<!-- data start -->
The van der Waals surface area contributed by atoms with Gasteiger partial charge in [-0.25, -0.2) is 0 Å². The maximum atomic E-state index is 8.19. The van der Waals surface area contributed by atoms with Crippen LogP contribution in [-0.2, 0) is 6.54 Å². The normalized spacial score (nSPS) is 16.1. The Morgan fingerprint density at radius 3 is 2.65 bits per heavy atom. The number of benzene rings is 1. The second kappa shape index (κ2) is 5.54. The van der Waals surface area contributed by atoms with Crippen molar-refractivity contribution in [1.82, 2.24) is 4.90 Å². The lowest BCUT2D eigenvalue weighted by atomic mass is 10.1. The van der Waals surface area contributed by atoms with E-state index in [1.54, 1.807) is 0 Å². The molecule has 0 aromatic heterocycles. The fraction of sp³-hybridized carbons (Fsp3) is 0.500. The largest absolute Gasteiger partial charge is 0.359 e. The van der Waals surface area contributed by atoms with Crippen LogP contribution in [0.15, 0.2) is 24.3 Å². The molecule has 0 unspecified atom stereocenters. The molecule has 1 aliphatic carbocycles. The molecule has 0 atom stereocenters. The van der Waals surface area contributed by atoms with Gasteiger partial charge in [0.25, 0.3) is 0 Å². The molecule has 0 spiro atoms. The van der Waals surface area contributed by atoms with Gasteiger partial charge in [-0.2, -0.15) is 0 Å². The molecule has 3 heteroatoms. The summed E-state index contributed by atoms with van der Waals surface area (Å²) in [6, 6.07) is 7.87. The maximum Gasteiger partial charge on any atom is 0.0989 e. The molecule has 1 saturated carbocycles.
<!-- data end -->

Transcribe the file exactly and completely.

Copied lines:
The van der Waals surface area contributed by atoms with Gasteiger partial charge in [-0.25, -0.2) is 0 Å². The maximum atomic E-state index is 8.19. The van der Waals surface area contributed by atoms with Crippen LogP contribution in [-0.2, 0) is 6.54 Å². The normalized spacial score (nSPS) is 16.1. The Morgan fingerprint density at radius 3 is 2.65 bits per heavy atom. The number of benzene rings is 1. The second kappa shape index (κ2) is 5.54. The van der Waals surface area contributed by atoms with Crippen molar-refractivity contribution in [1.82, 2.24) is 4.90 Å². The lowest BCUT2D eigenvalue weighted by atomic mass is 10.1. The van der Waals surface area contributed by atoms with E-state index in [1.54, 1.807) is 0 Å². The molecule has 0 aromatic heterocycles. The fraction of sp³-hybridized carbons (Fsp3) is 0.500. The largest absolute Gasteiger partial charge is 0.359 e. The van der Waals surface area contributed by atoms with Crippen LogP contribution in [0.15, 0.2) is 24.3 Å². The molecule has 0 unspecified atom stereocenters. The molecule has 1 aliphatic carbocycles. The molecule has 0 atom stereocenters. The van der Waals surface area contributed by atoms with Gasteiger partial charge in [0.25, 0.3) is 0 Å². The molecule has 0 spiro atoms. The van der Waals surface area contributed by atoms with Gasteiger partial charge in [-0.2, -0.15) is 0 Å². The molecule has 3 heteroatoms. The summed E-state index contributed by atoms with van der Waals surface area (Å²) in [6, 6.07) is 7.87. The maximum Gasteiger partial charge on any atom is 0.0989 e. The molecule has 1 saturated carbocycles.